Sunday, June 18, 2017

This Week

1. Database Truth of the Week

"The RDM is a formal system. It has two parts.
  • The Deductive Subsystem: the formal language
  • The Interpretation Subsystem i.e., the application--of that language
Without an interpretation subsystem there is no possibility of applying the formal system and it remains an abstract game of symbols.
Semantics is about applying the RDM to some subject. In effect, what you do is restrict the power of the abstract formalism so that it is more closely aligned with your intended use. That means you are using constraints to limit the vocabulary to the subject matter (and making it finite and usually fairly small) and restricting the possible interpretations that can be used consistently with the resulting subset of the formalism." --David McGoveran


2. What's Wrong With This Database Picture?

"This confusion of entities vs. attributes has been with us a long time ... a paper discussed this dilemma in 1939 [and] proposed calling the thing, which we could not determine whether it was an entity or an attribute, an "entribute.
...
William Kent's DATA AND REALITY (1978) is devoted to "attributes" and (in my words)  he confesses that he can not distinguish between "relationships" and "attributes". Thus, the later might be completely redundant.
...
I have since come to realize that you must have the relationship first--the notion of an attribute presumes a relationship, so we must define that first. In fact we must also define the exclusivity/multiplicity of that relationship (in both directions for a binary relationship) before we can determine how to put the information into tables. In reality, we are not modeling objects/entities/attributes, [ X ], [ A ], etc. at all in the relational model, we are modeling a bunch of relationships, say [ X | A ], [ X | B ], etc. mashed together into a table [ X | A | B | ...], hence perhaps Codd was correct in calling it a "relation", a bunch of relationships.
...
Furthermore, the relational model has no relationships since Codd decreed that all relationships must be represented by foreign keys, which are exactly the same as "attributes." Interesting that most people think of relationships as being the distinguishing characteristic of a relational model and it is not All of this is handled explicitly and correctly in ORM--we model objects (each one appears only once in a data model diagram) and relationships. There are no attributes. As I said before, an attribute is an object playing a role in a relationship with another object.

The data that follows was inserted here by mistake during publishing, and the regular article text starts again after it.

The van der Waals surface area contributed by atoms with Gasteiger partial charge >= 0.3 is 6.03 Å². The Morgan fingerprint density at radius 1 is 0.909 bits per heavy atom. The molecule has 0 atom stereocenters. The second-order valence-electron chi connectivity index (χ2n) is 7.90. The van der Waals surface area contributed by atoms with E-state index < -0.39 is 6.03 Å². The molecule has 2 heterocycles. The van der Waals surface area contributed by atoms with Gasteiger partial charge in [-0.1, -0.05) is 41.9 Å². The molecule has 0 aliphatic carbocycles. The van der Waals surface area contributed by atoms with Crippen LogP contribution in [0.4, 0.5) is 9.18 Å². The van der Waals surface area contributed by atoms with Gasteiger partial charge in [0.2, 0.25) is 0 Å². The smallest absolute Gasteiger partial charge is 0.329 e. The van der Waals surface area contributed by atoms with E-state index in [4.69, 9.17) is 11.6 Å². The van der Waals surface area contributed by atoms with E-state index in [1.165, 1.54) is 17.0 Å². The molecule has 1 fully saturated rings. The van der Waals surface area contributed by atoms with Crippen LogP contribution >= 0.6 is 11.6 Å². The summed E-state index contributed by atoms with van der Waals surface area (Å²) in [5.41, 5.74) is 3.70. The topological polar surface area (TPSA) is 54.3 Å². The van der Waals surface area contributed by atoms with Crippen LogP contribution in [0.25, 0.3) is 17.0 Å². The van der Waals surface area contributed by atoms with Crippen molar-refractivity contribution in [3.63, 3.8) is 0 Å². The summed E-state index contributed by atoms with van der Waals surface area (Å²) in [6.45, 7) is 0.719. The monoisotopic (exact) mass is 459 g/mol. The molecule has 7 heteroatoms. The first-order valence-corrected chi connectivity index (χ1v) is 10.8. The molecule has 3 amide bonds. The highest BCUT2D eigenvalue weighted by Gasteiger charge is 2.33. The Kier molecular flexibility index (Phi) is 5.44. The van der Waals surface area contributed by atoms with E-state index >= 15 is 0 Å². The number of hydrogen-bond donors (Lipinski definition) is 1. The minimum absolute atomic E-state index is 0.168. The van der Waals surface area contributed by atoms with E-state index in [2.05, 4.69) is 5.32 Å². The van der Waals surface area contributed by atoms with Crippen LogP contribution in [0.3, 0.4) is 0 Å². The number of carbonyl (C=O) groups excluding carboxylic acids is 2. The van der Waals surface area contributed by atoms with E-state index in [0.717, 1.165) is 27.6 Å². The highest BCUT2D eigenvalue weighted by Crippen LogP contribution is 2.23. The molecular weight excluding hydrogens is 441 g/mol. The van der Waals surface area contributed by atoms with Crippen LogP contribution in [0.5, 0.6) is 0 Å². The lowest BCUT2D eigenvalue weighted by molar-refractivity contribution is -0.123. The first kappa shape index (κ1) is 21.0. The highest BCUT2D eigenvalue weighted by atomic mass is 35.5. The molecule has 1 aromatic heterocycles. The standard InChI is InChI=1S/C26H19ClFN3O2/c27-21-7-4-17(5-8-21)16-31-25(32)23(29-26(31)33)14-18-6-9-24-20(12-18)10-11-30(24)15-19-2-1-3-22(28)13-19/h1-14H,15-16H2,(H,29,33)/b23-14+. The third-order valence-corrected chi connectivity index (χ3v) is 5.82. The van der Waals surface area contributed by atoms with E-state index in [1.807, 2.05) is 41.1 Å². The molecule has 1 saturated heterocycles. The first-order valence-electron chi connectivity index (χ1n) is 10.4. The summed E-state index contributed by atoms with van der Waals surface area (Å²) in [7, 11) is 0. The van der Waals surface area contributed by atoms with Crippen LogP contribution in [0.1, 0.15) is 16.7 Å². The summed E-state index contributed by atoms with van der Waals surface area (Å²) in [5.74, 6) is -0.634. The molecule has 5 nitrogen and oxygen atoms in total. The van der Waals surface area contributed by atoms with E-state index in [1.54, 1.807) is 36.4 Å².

...
Looking back into original relational model (by Codd, Date, etc.) is not it funny, that the term relation is implicitly mapped (in our minds) to a table of a database? If (loosely speaking) a relationship in our conventional data modeling is represented by a foreign key in a table (and combining both points together) --should a table (relation) consists only of foreign keys?" --LinkedIn.com


3. To Laugh or Cry?

"I am pretty new in database administration and i am currently working on a project for creating an automating managing system for a school. So I am working in database design. Can someone please tell me how many table i need and if possible the name of all these tables?" --What is the number and the name of all tables to use for a school managing system? --StackExchange.com
   

4. Publications


The first paper in the new UNDERSTANDING OF THE REAL RDM series, Interpretation and Representation of Database Relations is available for ordering here.

My book, THE DBDEBUNK GUIDE TO MISCONCEPTIONS ABOUT DATA FUNDAMENTALS is available to order here.

Reviews

Craig Mullins
Todd Everett
Toon Koppelaars
Davide Mauri

5. Oldies but Goodies

The XML Bug

6. Of Interest


And Now for Something Completely Different


This week @The PostWest: Evidence for the demise of America and Western civilization.

Pinch Me of the Week: Accused of Underpaying Women, the Big Data Company of Record Says "It's Too Expensive To Get Wage Data"

The Corporate Technology Dystopia



Book of the Week:  Seth Stephens-Davidowitz, EVERYBODY LIES: BIG DATA, NEW DATA AND WHAT THE INTERNET CAN TELL US ABOUT WHO WE REALLY ARE
Review: Persuasive proof that America is full of racist and selfish people


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